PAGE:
10/04/01: Three Kinds of pols
08/24/01: Lauch Out: Who'll replace Jesse Helms?
08/08/01: Tome Alone: Clinton's book will probably end up on the remainder table
08/03/01: Of grubbing and grabbing: Corporation$ and local government$ perfect "public use"
07/31/01: Affairs of State: The Condit case isn't just about adultery. It's about public trust and national security
07/14/01: The First Amendment survives, and everyone has someone to blame for the failure of campaign reform
07/12/01: He's Still Bread: Despite what you've heard, Gary Condit isn't toast --- yet
07/12/01: Passing Lane: Left-wing attacks help boost John Stossel's and Brit Hume's audiences
06/25/01: Man vs. Machine: New Jersey's GOP establishment is doing everything it can to stop Bret Schundler
06/15/01: A Schundler Surprise? Don't count out "the Jack Kemp of New Jersey"
06/06/01: Memo to conservatives: Ignore McCain and maybe he'll go away
05/29/01: Integrity in Politics? Hardly. Jim Jeffords is no Wayne Morse
05/22/01: Davis' answer to California's energy crisis? Hire a couple of Clinton-Gore hatchet men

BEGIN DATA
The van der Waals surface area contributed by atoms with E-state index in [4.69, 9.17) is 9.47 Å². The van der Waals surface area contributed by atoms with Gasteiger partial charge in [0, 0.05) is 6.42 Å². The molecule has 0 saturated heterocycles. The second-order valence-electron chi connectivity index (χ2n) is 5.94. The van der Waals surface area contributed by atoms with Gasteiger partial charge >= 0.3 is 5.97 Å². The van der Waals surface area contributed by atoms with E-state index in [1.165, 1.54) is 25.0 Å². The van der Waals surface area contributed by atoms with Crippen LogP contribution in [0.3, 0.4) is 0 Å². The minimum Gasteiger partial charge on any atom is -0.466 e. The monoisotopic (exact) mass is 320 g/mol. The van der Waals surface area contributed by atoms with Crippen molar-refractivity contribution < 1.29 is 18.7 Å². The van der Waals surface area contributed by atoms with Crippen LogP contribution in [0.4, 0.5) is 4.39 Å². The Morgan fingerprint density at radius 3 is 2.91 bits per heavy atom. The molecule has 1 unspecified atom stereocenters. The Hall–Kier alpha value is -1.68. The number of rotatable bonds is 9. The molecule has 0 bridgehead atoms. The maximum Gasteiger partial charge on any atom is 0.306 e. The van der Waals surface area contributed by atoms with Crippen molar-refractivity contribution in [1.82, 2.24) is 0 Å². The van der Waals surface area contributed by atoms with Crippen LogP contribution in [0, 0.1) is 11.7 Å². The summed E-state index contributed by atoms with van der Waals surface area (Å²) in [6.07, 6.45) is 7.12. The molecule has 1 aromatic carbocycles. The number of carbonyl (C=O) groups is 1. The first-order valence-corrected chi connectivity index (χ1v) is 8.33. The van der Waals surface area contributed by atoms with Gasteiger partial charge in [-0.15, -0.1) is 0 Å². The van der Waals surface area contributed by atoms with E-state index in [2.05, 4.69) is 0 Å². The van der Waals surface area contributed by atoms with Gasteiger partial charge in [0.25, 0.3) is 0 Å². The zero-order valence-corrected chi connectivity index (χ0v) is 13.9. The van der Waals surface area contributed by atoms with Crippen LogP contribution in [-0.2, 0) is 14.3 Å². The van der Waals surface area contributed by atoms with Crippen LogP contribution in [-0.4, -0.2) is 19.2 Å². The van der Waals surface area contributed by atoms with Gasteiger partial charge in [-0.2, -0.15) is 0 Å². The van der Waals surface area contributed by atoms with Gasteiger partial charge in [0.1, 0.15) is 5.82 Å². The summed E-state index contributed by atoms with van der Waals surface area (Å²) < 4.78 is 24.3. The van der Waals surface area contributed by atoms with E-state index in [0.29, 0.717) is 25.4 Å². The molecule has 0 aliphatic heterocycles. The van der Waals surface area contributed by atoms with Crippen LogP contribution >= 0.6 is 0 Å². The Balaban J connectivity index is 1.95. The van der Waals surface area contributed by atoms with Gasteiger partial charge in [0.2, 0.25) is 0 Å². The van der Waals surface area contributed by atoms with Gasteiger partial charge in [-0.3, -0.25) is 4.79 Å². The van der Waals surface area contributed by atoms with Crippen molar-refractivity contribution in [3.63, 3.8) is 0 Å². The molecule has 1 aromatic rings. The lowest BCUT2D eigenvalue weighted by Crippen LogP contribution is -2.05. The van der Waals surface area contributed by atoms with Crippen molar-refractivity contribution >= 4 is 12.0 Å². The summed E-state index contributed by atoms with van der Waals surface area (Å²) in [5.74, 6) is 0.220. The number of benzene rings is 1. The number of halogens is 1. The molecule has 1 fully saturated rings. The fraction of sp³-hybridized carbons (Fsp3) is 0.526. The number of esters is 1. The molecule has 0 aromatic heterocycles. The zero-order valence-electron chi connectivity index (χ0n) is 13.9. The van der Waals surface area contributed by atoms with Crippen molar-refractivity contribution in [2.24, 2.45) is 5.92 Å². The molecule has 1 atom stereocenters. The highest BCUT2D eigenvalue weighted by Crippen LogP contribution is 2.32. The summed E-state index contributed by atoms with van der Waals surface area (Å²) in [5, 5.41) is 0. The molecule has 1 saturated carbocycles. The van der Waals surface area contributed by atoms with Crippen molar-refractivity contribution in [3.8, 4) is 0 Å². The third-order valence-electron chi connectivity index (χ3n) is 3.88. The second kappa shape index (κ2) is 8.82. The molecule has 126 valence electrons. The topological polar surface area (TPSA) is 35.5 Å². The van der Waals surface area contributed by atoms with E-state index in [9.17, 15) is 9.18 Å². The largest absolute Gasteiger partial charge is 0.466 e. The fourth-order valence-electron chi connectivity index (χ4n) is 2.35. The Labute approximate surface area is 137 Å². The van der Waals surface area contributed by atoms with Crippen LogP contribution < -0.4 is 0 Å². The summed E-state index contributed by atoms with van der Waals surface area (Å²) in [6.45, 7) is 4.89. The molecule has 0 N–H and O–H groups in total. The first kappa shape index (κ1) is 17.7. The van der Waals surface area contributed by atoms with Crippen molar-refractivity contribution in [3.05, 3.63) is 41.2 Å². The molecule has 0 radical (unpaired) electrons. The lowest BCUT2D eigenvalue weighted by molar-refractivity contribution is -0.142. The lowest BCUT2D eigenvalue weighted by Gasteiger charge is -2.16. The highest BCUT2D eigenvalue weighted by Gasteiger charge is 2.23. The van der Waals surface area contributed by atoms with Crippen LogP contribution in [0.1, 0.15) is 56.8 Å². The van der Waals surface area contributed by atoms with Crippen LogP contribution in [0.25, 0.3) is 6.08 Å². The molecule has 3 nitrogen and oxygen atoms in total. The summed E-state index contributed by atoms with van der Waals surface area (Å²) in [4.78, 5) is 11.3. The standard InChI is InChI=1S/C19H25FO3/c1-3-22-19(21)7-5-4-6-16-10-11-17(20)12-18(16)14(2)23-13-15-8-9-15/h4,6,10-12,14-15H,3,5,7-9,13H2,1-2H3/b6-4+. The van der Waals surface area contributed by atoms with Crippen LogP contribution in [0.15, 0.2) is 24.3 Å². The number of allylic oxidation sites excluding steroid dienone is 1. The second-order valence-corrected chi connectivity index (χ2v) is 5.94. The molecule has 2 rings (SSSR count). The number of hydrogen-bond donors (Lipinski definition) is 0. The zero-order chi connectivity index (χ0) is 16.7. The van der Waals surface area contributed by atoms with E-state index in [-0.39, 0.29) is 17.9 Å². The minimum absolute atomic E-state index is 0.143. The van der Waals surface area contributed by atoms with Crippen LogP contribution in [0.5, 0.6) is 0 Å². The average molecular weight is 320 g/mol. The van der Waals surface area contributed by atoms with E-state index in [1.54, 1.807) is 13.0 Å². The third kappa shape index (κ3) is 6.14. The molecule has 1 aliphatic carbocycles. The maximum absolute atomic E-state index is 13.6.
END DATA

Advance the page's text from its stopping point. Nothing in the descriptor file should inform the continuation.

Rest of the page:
05/07/01: Prematurely declaring a winner wasn't the networks' worst sin in Florida
04/23/01: How to fix the electoral process --- REALLY!
04/11/01: A conservative hero may mount a California comeback
03/30/01: Can the GOP capture the nation's most closely balanced district?
03/09/01: Terminated
03/06/01: Leave well enough alone
02/22/01: Forgetting our heroes
02/15/01: In 1978 Clinton got a close look at the dangers of selling forgiveness
02/12/01: Clinton owes the country an explanation --- and an appology
02/06/01: How Ronald Reagan changed America
01/16/01: Why block Ashcroft? To demoralize the GOP's most loyal voters
01/15/01: Remembering John Schmitz, a cheerful extremist
12/29/00: Why are all Dems libs pickin' on me?
Dubya's 48% mandate is different than Ford's
12/13/00: Gore would have lost any recount that passed constitutional muster
11/13/00: The People Have Spoken: Will Gore listen?
10/25/00: She's really a Dodger
09/28/00: Locking up domestic oil?
09/25/00: Hillary gives new meaning to a "woman with a past"
09/21/00: Ignore the Polls. The Campaign Isn't Over Yet

©2001, John H. Fund